Turning knowledge into practical benefit: a producer case-study increasing the return on investment in scienceT. H. Johnson
Bantry Grove, Newbridge, NSW 2795, Australia. Email: firstname.lastname@example.org
Animal Production Science 58(4) 744-755 https://doi.org/10.1071/AN16038
Submitted: 22 January 2016 Accepted: 16 November 2016 Published: 13 February 2017
The present paper addresses turning knowledge into practical benefit; acknowledging a critical emphasis of the career of John L. Black. Average efficiency of pasture use by beef enterprises in southern Australia is historically ~35%. Two projects established in 2002 showed that the efficiency of pasture use could approach 90% and the conservative rates observed were due to a low adoption of existing knowledge and the perceived risks from intensification. A risk-control management system, ‘More Beef from Pastures’, was developed from these projects, to identify management practices that had the largest impacts on productivity and profitability, the variables that needed to be measured and the upper and lower limits for those measurements to optimise enterprise performance. The principles from that system were incorporated into a productivity and economic spreadsheet model for a beef enterprise near Blayney on the Central Tablelands of New South Wales. The present paper reports the effects on productivity and profitability of several management scenarios, including current practice with 180 breeding cows and progeny sold in the second year after birth; buying and selling steers; making silage; or combinations of steers and silage, to maintain pasture availability between 1200 and 2600 kg DM/ha. Simulations were conducted for rainfall and growth of a phalaris–subterranean clover pasture predicted for the Blayney climate by the Sustainable Grazing Systems model for the Years 2000–2011. The simulations covered eight consecutive years from 2002 to 2009, when mean pasture growth was only 70% of the average. Results from the simulations for current practice were similar to those observed for the enterprise. The simulations showed the importance on profitability of utilising excess pasture in years of high pasture growth. The highest average profitability across years resulted from the scenario involving purchase and sale of steers, but year-to-year fluctuations were large and significant capital was required. The silage and steer-silage scenarios were intermediate in profitability, and depended on initial silage reserves and numbers of breeding cows. The exercise demonstrated that a simple spreadsheet model based on principles of animal nutrition, pasture management and economics was needed to fully evaluate alternative management strategies for practical benefit on existing beef enterprises.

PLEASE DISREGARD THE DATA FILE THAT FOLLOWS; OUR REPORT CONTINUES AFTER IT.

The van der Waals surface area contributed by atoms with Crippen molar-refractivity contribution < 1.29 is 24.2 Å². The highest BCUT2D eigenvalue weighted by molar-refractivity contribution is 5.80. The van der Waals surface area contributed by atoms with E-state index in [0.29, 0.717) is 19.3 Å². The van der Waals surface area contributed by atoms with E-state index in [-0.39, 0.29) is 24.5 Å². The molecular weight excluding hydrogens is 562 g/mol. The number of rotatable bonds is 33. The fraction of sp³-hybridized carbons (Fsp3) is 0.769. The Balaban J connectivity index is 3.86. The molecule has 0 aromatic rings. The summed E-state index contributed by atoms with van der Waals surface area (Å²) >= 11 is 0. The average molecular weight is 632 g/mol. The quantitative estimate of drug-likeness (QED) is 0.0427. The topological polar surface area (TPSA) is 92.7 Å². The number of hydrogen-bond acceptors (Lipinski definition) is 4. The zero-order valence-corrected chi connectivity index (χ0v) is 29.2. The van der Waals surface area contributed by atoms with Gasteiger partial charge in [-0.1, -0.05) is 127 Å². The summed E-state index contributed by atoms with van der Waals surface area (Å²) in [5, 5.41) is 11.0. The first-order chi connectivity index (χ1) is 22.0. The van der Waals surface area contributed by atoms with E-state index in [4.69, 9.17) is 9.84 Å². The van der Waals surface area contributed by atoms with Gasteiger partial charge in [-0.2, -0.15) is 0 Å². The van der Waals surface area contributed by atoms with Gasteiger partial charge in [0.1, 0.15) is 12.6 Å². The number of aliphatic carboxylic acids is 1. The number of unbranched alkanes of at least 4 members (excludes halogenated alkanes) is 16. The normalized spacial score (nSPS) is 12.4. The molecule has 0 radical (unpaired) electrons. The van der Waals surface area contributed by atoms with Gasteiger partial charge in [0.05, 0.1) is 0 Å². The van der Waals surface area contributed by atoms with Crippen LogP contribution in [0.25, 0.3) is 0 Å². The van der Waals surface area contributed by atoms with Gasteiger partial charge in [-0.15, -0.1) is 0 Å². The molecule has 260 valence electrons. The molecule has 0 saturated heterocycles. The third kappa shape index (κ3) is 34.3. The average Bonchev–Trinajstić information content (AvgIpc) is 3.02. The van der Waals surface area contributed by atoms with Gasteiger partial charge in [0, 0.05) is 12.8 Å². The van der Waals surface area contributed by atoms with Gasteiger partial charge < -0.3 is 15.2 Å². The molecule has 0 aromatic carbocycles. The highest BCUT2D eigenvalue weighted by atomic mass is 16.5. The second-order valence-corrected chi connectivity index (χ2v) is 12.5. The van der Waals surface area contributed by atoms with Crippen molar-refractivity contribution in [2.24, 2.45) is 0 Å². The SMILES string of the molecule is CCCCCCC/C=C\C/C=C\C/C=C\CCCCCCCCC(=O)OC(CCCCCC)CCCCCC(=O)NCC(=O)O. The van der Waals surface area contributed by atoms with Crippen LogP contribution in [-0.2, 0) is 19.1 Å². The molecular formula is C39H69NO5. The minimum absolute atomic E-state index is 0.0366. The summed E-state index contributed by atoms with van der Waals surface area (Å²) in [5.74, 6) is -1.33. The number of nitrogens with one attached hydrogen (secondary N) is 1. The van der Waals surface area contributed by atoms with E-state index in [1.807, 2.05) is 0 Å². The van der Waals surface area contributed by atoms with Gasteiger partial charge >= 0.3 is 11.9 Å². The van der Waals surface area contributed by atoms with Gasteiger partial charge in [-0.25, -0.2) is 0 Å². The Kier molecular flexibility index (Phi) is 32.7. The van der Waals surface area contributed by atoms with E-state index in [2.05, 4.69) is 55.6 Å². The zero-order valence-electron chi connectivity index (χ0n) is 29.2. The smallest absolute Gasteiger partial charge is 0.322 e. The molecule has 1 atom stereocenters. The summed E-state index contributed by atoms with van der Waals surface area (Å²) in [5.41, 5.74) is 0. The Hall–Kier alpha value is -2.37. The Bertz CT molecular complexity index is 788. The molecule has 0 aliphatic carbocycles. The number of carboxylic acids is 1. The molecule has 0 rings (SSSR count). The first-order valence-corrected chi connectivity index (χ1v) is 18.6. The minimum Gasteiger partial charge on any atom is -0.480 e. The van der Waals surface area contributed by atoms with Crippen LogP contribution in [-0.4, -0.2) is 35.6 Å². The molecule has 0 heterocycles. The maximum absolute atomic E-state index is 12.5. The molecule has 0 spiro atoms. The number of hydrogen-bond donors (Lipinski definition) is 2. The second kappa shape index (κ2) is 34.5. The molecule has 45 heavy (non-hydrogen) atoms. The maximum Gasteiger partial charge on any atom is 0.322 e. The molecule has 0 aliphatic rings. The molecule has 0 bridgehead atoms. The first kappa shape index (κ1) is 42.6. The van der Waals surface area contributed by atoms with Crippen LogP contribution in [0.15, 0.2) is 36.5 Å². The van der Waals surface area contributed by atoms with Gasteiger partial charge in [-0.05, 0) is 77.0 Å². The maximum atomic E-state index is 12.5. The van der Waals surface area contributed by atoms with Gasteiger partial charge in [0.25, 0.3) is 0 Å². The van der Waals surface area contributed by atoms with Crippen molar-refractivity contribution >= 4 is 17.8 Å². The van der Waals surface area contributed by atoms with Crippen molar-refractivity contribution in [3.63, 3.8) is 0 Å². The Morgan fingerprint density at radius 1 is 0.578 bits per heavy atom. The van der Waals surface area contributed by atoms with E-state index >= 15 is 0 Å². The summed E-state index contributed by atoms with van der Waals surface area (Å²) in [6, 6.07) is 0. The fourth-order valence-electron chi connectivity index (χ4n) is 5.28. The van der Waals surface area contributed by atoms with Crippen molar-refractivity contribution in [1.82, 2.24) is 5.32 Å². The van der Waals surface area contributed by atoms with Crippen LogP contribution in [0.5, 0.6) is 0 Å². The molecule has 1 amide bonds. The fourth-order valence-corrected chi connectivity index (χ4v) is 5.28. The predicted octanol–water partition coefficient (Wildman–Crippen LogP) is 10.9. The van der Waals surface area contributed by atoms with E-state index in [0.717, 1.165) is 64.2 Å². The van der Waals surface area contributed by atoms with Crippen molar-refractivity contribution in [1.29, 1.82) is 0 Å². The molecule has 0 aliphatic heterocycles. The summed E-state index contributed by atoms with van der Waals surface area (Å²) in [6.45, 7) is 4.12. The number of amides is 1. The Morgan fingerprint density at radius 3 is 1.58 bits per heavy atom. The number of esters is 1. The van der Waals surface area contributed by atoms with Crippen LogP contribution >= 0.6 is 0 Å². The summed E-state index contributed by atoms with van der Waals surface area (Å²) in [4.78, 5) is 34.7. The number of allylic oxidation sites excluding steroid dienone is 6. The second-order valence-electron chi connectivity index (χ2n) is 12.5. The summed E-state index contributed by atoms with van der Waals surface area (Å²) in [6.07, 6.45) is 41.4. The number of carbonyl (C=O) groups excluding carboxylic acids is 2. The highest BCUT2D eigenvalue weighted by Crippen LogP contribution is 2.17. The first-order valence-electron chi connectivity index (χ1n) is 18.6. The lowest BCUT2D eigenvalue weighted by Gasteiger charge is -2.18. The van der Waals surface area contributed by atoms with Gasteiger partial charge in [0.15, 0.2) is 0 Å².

Additional keywords: beef cattle, enterprise profitability, pasture utilisation, risk control.
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